4. The realist says:

    Isn't that the name of a very old Connie Francis tune, "Who's Careless Now?" Okay, it's close . . . .


  5. ElliotFladen says:

    Ryan Call is dead on.  Of course I have been saying the same thing since Wednesday night. 

  6. Republican 36 says:

    The Republican ideologues control the party and anyone, including elected Republicans and party officials, who deviate even one inch from their beliefs is immediately attacked as impure. Truth and reality are not allowed to get in the way. What Senator Marble said was and is based on racist attitudes. Last week Mr. Call had the courage to distance the party from such foolish and harmful attitudes but the ideologues wouldn't let it rest there.

    What they have done is force the head of the Colorado Republcian Party to endorse and support Sen. Marble's remarks even though there is near universal condemnation of what she said. This is another sad day for a once responsible political party. By back tracking, Sen. Marble and her racist comments are now the face of the Colorado Republican Party and, to a degree, will become the face of the national Party too because in this age of internet and 24/7 news this kind of story carries with it national political implications. How can the Republican Party reach out to African Americans and Hispanics when they continue to support racist views? Bottom line: They can't.

  7. davebarnes says:

    Is this mess hurting Mike Coffman?

    • Republican 36 says:

      Having Sen. Marble as the face of the Colorado Republican Party certainly isn't going to help him.

      • BlueCat says:

        Except for one big thing I learned during years of door to door and phone banking. Most people aren't  particularly aware there's such a thing as a state legislature that's different from congress and they couldn't name a single state sen. or rep. including their own.  I can remember door to door for Joe Rice running in HD38 and people asking me "Is he running against Coffman?" when I tried to explain that Joe was running for state rep. in the state legislature right here in Denver as opposed to running  to be a rep in the US House in DC, I got a lot of blank looks.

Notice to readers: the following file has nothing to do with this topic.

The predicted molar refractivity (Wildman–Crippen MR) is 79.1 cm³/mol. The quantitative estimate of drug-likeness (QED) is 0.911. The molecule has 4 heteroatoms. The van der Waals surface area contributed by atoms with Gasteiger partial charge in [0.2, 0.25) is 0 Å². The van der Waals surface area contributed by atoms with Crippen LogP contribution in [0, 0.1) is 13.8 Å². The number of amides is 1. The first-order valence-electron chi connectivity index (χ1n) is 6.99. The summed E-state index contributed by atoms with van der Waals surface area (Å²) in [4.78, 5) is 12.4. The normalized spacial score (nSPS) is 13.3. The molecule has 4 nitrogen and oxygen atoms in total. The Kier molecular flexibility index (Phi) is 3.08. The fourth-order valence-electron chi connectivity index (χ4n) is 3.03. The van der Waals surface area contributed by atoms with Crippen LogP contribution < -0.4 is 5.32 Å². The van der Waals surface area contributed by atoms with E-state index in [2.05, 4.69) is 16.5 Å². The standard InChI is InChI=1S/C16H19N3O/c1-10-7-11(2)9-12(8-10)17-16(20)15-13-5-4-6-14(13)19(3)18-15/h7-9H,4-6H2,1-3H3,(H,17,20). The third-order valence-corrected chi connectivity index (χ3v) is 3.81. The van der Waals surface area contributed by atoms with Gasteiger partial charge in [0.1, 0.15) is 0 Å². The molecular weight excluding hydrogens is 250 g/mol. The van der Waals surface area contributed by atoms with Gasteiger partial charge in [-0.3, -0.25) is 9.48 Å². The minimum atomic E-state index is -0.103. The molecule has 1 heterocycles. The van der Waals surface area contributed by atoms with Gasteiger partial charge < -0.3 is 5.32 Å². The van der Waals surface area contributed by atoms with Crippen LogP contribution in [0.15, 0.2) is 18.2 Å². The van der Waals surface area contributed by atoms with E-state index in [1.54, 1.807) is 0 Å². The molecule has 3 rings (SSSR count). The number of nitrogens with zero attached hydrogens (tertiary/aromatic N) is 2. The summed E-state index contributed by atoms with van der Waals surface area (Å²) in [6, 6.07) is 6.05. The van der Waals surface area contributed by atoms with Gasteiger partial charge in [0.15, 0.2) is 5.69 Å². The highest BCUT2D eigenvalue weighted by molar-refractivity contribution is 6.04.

So I wouldn't count on this creating much of anything for Coffman. In an off year most people know who the Governor is and who's running against the Governor. It gets progressively shakier as you move down ballot.

        little attention could be squeezed out of asking Coffman about the whole Marble/Fields thing and then making an ad featuring the dust up and whatever deer in the headlights stupid answer he gives about it. You can pretty much count on Coffman to say something stupid and look ridiculous while saying it. He's not exactly the sharpest knife in the drawer.

  8. Diogenesdemar says:

    Dateline Denver — circa 09/3013


    "Republican Chairman, Ryan Call, today issued another strenuous demand that State Senator Rhonda Fields publicly apologize for her recent tirade against, and insensitivity towards, the rampant malnourishment and disease in Colorado's black community. Said Call, "it's time that we expect that our State Senators abandon, once and for all, all those tired racial stereotypes and cliches of the past — this is the 21st century for Pete sakes!!"

  9. n3b says:

    Nice mug shot. Didn't you cry foul when they used Rhonda Fields' mug shot?

    • ElliotFladen says:

      There are two standards of judging behavior on Pols:
      (a) One for when a dem is being attacked; and
      (b) One for when a GOPer/Libertarian is being attacked

    • BlueCat says:

      And who is the "you" to which you are referring? I can only speak for myself but I didn't say a word about any Fields mug shot. You do realize that when this kind of thing is the best you can come up with everyone knows you've got nothing? Another troll not worth encouraging.